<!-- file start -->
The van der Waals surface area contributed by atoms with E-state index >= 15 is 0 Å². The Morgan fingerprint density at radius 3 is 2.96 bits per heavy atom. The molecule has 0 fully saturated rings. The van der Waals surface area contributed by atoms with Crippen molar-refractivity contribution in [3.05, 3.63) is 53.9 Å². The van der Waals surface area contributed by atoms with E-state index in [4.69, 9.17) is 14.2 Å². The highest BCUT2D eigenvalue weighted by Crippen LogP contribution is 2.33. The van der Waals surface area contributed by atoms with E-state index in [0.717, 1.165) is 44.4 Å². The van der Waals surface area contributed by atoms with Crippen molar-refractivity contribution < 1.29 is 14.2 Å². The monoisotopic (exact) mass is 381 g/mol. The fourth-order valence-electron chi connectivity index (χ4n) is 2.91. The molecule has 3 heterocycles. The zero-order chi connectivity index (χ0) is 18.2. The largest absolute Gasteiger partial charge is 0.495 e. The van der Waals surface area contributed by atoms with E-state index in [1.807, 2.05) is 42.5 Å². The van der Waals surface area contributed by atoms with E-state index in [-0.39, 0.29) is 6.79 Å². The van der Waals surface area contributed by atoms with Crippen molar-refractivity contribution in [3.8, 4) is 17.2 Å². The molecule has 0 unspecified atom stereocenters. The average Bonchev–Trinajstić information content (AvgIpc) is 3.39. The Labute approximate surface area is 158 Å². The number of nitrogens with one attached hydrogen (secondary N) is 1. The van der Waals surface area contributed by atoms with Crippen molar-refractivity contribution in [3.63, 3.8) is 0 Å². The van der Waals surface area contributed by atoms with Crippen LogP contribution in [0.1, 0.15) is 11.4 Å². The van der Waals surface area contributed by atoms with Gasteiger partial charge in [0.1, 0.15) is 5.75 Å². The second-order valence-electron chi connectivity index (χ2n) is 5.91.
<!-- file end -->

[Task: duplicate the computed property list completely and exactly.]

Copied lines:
The van der Waals surface area contributed by atoms with E-state index >= 15 is 0 Å². The Morgan fingerprint density at radius 3 is 2.96 bits per heavy atom. The molecule has 0 fully saturated rings. The van der Waals surface area contributed by atoms with Crippen molar-refractivity contribution in [3.05, 3.63) is 53.9 Å². The van der Waals surface area contributed by atoms with E-state index in [4.69, 9.17) is 14.2 Å². The highest BCUT2D eigenvalue weighted by Crippen LogP contribution is 2.33. The van der Waals surface area contributed by atoms with E-state index in [0.717, 1.165) is 44.4 Å². The van der Waals surface area contributed by atoms with Crippen molar-refractivity contribution < 1.29 is 14.2 Å². The monoisotopic (exact) mass is 381 g/mol. The fourth-order valence-electron chi connectivity index (χ4n) is 2.91. The molecule has 3 heterocycles. The zero-order chi connectivity index (χ0) is 18.2. The largest absolute Gasteiger partial charge is 0.495 e. The van der Waals surface area contributed by atoms with E-state index in [1.807, 2.05) is 42.5 Å². The van der Waals surface area contributed by atoms with E-state index in [-0.39, 0.29) is 6.79 Å². The van der Waals surface area contributed by atoms with Crippen molar-refractivity contribution in [3.8, 4) is 17.2 Å². The molecule has 0 unspecified atom stereocenters. The average Bonchev–Trinajstić information content (AvgIpc) is 3.39. The Labute approximate surface area is 158 Å². The number of nitrogens with one attached hydrogen (secondary N) is 1. The van der Waals surface area contributed by atoms with Crippen molar-refractivity contribution in [3.63, 3.8) is 0 Å². The van der Waals surface area contributed by atoms with Crippen LogP contribution in [0.1, 0.15) is 11.4 Å². The van der Waals surface area contributed by atoms with Gasteiger partial charge in [0.1, 0.15) is 5.75 Å². The second-order valence-electron chi connectivity index (χ2n) is 5.91.